This week’s report begins in Saudi Arabia where government officials say they will soon require Internet users to obtain a state-issued permit in order to post videos on YouTube. Videos would be evaluated based on their consistency with Saudi “culture, values and tradition.” The policy could have troublesome implications for activists, whose strategic use of YouTube for actions like the Women2Drive campaign has brought international attention to the issue. Saudi citizens reportedly boast the highest YouTube usage rate per capita in the world.

A Saudi judge recommended that blogger Raif Badawi face charges of apostasy, or denouncing Islam, before the country’s high court. Individuals convicted of apostasy in Saudi Arabia typically receive the death penalty. Last summer, Badawi was convicted of insulting Islam on his blog, Free Saudi Liberals, and sentenced to seven years in prison and 600 lashes. The current recommendation came after Badawi’s lawyers appealed the decision.

FJP: Maybe the Kingdom’s tired of seeing videos such as these. Or these. Or these. Or these.

Sometime in the past few years, the blog died. In 2014, people will finally notice. Sure, blogs still exist, many of them are excellent, and they will go on existing and being excellent for many years to come. But the function of the blog, the nebulous informational task we all agreed the blog was fulfilling for the past decade, is increasingly being handled by a growing number of disparate media forms that are blog-like but also decidedly not blogs.

Instead of blogging, people are posting to Tumblr, tweeting, pinning things to their board, posting to Reddit, Snapchatting, updating Facebook statuses, Instagramming, and publishing on Medium. In 1997, wired teens created online diaries, and in 2004 the blog was king. Today, teens are about as likely to start a blog (over Instagramming or Snapchatting) as they are to buy a music CD. Blogs are for 40-somethings with kids.

Jason Kottke, Nieman Journalism Lab. The blog is dead, long live the blog.

Jason’s article is part of a series of Nieman predictions for journalism in 2014.

Show Off

Show Off

#NotYourNarrative

Related: The danger of a single story, by Chimamanda Ngozi Adichie, via TED.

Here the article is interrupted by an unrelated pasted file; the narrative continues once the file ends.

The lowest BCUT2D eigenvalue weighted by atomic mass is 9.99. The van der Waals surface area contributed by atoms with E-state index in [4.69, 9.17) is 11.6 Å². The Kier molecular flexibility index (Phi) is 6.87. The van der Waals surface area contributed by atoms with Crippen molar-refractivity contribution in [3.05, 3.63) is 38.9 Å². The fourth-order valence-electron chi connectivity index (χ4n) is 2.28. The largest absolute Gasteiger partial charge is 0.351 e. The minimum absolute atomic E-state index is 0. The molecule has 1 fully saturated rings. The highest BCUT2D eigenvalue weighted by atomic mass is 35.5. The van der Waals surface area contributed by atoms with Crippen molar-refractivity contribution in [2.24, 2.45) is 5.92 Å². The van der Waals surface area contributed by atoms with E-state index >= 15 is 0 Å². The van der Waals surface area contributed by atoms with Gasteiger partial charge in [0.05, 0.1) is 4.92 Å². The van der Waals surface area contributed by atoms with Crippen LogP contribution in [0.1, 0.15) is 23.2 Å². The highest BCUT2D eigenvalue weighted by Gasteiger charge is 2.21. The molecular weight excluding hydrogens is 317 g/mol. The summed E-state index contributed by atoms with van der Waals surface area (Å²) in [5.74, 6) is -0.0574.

Offer a Story: What Would You Do to Keep Reading?
Damien Spleeters, currently a student at Columbia’s J-School, is experimenting with new ways of sharing stories online. Here we have: The Offer a Story Project.
How It Works: Read a lede, decide if you like it, pay for the rest of the story with 1 tweet or 1 dollar, in bitcoins. 
He explains:

The micro paywall is quite flexible. Launched by BitMonet, it’s embeddable with a simple html code, and its features are customizable. You can offer one article, one hour of access, or a one-day pass. People pay with bitcoins, or just with a tweet. The more you share, the more you have access to. A bit like the reversed paywall introduced by Jeff Jarvis.
The story itself is hosted on marquee. A platform showcased during the Tow Center conference on the future of digital long form journalism a few days ago.


Immediate Thoughts: 1) If you care about what you tweet, do you really want to share a story before reading it? Scaled, how much noise does that add to the Twitterverse? 2) A dollar in bitcoins is nerdly cool, but how frictionless is the payment process for the non-bitcoin majority of the world? 3) This could encourage headline skimmers (and not your typical longform reader) to get enticed into a story through the lede, without yet knowing how long the story is and that they don’t want to read it right now. And by then you’ve “paid” so you might as well stay. Potential.
Try it out here. Give him feedback here.
Image: Screenshot from the first story on the site.